Which brings me to the reason we began the charity. Desi. This girl, who at nine was diagnosed with a cancer so severe that the doctors gave her a five percent chance of surviving a couple of months, lived two years. In those two years, she got well enough to do many things, including going horse back riding with me, something I had promised her when she was very ill. This child, this exceptional human being, never lost her faith or her courage. Multiple times when we thought it was the end, she fought her way back, and she never missed a chance for a laugh. When a child is at the end, they are attached to machinery that counts their breaths per minute, and when it goes to zero and stays there, that’s pretty much it. So there she was, with her loved ones around her, watching the monitor, praying, comforting each other, when the monitor went from 5 to 2 to 0. They all leaned in, watching to see if this was it, after so much suffering if it was time for her to go home. No one breathed, everyone was drawn toward the bed, curling physically downward to be close to her, waiting, when suddenly, Desi’s eyes flickered, and she very weakly, but distinctly, formed an o with her mouth, and said, “Boo!” Everyone straightened up, laughing and relieved, she actually pulled through that time. I stand in awe.

But it was a short reprieve, and she was back in the hospital a few weeks later. When she finally, quietly, slipped away, only her mother was in the room with her. She told me that she knew that her daughter had died, but she didn’t call the nurses, she didn’t leave or reach out, she just sat quietly beside her daughter’s body and waited, thankful for the time she had with her, she told me that the thing she felt the most, was honor. She said she was honored to have been Desi’s mother. I stand in awe.

I still am a part of this charity, though now that I am not living in Los Angeles, I cannot take part in the active service as often as I would like, though every time I return to LA, I make it a point to go to City of Hope and donate blood and platelets, and visit with some of my friends there. I hope to find another place to fill where there is need when I settle wherever I may land, but my life is irrevocably changed already, my sense of perspective has forever changed. Things I once thought important are now laughable to me. My own children, who often accompanied me to events and the hospital to visit with the kids or help decorate for holidays, are markedly better people because of their experiences there. We are endlessly grateful to those children and those families, they have given us the gift of perspective that softens life somehow, makes the little things easier to bear, to release, to set free. I am not afraid to die, what better gift could I ever receive?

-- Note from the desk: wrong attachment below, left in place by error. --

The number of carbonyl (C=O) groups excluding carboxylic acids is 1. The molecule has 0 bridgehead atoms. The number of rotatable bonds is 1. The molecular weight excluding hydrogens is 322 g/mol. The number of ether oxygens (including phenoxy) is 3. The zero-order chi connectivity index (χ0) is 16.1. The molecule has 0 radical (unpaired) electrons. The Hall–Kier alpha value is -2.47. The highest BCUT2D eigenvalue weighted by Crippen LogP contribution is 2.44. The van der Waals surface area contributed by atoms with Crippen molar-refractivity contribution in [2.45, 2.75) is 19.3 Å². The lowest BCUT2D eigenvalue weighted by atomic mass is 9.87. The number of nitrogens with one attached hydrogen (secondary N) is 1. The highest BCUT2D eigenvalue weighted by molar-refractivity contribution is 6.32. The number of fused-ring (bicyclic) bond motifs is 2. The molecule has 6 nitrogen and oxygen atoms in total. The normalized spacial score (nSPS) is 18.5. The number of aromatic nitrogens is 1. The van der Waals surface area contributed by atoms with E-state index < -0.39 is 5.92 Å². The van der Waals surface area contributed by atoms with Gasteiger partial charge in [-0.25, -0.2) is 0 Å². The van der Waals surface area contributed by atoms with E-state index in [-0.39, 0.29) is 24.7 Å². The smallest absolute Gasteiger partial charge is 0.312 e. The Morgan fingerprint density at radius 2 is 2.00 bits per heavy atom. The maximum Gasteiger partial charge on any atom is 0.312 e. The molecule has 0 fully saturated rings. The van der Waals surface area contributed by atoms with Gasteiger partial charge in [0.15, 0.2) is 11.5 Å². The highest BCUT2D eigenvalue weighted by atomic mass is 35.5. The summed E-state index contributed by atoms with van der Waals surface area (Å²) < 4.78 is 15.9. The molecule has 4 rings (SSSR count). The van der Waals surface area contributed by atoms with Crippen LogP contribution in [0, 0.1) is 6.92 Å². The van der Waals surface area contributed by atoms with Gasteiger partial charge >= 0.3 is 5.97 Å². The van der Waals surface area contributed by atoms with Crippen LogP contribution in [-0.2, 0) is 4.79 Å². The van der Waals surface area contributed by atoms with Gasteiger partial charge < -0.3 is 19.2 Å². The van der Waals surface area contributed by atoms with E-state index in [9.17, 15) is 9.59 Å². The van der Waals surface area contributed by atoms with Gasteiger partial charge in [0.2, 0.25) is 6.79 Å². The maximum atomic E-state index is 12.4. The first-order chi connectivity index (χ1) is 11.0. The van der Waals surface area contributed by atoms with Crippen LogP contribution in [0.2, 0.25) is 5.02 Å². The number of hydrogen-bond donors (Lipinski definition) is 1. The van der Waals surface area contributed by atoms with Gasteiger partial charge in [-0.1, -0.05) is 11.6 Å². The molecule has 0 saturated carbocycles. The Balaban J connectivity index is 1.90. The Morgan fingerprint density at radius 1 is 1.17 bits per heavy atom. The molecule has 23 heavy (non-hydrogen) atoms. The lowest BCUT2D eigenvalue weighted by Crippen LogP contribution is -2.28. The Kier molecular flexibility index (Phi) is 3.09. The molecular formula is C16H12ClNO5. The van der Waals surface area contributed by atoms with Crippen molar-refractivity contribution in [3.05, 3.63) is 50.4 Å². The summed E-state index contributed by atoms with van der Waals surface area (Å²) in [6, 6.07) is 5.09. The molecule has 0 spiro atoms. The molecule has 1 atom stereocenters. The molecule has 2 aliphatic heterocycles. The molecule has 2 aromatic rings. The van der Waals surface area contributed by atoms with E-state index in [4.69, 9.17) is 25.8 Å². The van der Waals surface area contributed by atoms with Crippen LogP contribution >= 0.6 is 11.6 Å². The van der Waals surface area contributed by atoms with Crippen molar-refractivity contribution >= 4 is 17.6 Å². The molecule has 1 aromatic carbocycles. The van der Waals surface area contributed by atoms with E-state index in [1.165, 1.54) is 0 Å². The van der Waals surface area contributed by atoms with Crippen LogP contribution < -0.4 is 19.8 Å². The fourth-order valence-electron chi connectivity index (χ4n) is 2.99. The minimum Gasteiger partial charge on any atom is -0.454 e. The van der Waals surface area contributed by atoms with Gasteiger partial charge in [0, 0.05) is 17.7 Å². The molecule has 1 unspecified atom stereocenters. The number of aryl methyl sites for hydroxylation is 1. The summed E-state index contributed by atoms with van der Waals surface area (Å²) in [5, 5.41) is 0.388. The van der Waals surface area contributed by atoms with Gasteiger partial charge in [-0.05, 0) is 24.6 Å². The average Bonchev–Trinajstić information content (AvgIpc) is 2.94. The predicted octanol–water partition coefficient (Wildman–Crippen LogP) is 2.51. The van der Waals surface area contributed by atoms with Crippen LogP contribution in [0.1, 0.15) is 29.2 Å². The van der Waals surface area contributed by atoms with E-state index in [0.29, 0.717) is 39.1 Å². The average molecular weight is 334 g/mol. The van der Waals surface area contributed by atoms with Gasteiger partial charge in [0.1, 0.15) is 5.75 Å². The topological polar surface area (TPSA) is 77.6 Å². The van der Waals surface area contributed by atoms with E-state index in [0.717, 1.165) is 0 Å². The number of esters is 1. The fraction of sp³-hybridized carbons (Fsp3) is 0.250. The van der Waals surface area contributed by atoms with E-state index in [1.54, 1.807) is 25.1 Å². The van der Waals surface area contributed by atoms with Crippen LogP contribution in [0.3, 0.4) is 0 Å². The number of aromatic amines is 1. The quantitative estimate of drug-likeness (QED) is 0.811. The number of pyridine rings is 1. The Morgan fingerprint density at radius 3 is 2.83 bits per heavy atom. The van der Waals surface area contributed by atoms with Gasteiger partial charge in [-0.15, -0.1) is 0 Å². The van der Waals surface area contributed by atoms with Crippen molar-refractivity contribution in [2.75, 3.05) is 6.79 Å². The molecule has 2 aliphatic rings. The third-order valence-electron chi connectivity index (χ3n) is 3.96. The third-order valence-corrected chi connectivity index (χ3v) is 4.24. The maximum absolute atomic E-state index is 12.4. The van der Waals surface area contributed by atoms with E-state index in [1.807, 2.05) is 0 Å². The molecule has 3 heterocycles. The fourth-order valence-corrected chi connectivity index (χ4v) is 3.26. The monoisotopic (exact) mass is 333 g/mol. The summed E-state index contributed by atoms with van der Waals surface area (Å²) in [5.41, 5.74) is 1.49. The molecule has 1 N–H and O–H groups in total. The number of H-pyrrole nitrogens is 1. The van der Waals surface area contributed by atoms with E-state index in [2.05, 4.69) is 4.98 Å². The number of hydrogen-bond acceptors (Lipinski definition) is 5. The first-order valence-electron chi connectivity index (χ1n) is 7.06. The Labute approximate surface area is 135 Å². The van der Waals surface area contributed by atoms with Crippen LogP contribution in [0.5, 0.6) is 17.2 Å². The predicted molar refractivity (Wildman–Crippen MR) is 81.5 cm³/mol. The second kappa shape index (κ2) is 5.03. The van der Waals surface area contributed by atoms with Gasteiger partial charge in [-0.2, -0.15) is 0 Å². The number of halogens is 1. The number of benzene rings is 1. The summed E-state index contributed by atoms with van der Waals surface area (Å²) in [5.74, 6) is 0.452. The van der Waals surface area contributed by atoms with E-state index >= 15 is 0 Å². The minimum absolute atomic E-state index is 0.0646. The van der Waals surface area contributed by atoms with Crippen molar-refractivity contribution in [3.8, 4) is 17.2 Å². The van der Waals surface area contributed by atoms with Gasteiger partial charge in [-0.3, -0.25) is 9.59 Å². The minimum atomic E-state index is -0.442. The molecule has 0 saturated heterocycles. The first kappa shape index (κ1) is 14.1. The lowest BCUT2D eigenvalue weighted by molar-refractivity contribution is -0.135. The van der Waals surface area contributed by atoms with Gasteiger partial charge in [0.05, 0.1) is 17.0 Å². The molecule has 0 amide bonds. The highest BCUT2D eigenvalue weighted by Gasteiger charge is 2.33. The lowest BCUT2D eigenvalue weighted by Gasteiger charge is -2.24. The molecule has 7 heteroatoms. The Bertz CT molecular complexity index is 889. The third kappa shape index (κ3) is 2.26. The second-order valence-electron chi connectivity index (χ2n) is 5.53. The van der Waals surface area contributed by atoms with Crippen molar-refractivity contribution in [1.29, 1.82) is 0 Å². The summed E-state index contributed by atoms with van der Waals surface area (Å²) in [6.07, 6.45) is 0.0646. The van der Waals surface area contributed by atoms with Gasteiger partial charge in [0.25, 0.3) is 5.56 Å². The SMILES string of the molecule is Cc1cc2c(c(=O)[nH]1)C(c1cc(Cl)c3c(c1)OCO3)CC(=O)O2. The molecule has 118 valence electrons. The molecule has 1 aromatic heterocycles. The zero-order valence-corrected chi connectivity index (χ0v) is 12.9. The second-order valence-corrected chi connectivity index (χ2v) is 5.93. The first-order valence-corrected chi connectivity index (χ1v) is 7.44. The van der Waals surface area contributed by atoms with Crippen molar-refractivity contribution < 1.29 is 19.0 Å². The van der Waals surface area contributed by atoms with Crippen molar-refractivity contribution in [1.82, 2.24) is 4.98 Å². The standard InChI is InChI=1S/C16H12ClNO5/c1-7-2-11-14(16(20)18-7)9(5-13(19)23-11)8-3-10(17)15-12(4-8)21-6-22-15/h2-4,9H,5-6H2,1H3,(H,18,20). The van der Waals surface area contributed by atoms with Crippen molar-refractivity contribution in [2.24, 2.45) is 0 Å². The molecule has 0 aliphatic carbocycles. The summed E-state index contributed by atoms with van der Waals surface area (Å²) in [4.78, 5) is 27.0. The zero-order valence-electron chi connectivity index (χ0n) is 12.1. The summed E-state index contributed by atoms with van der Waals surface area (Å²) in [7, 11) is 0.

And sometimes I weep, just to think of them. Sometimes I smile when I recall their courage, and always I respect and admire the people who lost and lived to love and give back, almost every one of them turn to helping others in some form. I think of the remarkable human beings who care for these children every day, again and again, and never lose their ability to grieve each devastating death. Doctors and nurses who weep for the loss of every child they have cared about, and for, sometimes for years. I stand in awe.

Mostly, I remember the things I’ve learned so completely, that they are a part of who I am now.